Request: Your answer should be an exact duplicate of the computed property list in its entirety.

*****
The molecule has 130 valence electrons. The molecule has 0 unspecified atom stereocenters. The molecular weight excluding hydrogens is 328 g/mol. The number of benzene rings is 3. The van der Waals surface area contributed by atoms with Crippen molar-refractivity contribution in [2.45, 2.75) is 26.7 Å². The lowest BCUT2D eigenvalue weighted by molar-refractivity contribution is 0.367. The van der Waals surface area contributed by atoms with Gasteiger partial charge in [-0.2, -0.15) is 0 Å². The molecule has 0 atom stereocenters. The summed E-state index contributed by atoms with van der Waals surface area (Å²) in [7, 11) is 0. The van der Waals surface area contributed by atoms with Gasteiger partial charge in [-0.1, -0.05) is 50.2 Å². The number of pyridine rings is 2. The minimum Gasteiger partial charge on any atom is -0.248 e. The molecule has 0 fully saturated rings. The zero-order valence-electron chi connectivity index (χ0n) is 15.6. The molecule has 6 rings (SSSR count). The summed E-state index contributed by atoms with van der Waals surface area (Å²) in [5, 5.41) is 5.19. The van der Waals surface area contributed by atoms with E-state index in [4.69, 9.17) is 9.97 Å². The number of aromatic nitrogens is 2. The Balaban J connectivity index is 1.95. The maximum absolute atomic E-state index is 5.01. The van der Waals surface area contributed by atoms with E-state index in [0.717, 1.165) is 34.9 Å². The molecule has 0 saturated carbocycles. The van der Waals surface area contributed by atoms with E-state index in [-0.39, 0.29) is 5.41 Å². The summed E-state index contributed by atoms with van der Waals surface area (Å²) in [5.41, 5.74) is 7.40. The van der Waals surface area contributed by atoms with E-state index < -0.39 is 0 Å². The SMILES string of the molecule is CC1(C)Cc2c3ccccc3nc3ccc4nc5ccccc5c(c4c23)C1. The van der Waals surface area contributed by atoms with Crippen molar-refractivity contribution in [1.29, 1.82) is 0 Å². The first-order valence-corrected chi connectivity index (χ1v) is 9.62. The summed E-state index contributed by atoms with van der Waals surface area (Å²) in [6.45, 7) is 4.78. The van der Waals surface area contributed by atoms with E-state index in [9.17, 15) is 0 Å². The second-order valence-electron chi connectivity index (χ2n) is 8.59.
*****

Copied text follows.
The molecule has 130 valence electrons. The molecule has 0 unspecified atom stereocenters. The molecular weight excluding hydrogens is 328 g/mol. The number of benzene rings is 3. The van der Waals surface area contributed by atoms with Crippen molar-refractivity contribution in [2.45, 2.75) is 26.7 Å². The lowest BCUT2D eigenvalue weighted by molar-refractivity contribution is 0.367. The van der Waals surface area contributed by atoms with Gasteiger partial charge in [-0.2, -0.15) is 0 Å². The molecule has 0 atom stereocenters. The summed E-state index contributed by atoms with van der Waals surface area (Å²) in [7, 11) is 0. The van der Waals surface area contributed by atoms with Gasteiger partial charge in [-0.1, -0.05) is 50.2 Å². The number of pyridine rings is 2. The minimum Gasteiger partial charge on any atom is -0.248 e. The molecule has 0 fully saturated rings. The zero-order valence-electron chi connectivity index (χ0n) is 15.6. The molecule has 6 rings (SSSR count). The summed E-state index contributed by atoms with van der Waals surface area (Å²) in [5, 5.41) is 5.19. The van der Waals surface area contributed by atoms with E-state index in [4.69, 9.17) is 9.97 Å². The number of aromatic nitrogens is 2. The Balaban J connectivity index is 1.95. The maximum absolute atomic E-state index is 5.01. The van der Waals surface area contributed by atoms with E-state index in [0.717, 1.165) is 34.9 Å². The molecule has 0 saturated carbocycles. The van der Waals surface area contributed by atoms with E-state index in [-0.39, 0.29) is 5.41 Å². The summed E-state index contributed by atoms with van der Waals surface area (Å²) in [5.41, 5.74) is 7.40. The van der Waals surface area contributed by atoms with E-state index < -0.39 is 0 Å². The SMILES string of the molecule is CC1(C)Cc2c3ccccc3nc3ccc4nc5ccccc5c(c4c23)C1. The van der Waals surface area contributed by atoms with Crippen molar-refractivity contribution in [1.29, 1.82) is 0 Å². The first-order valence-corrected chi connectivity index (χ1v) is 9.62. The summed E-state index contributed by atoms with van der Waals surface area (Å²) in [6.45, 7) is 4.78. The van der Waals surface area contributed by atoms with E-state index in [9.17, 15) is 0 Å². The second-order valence-electron chi connectivity index (χ2n) is 8.59.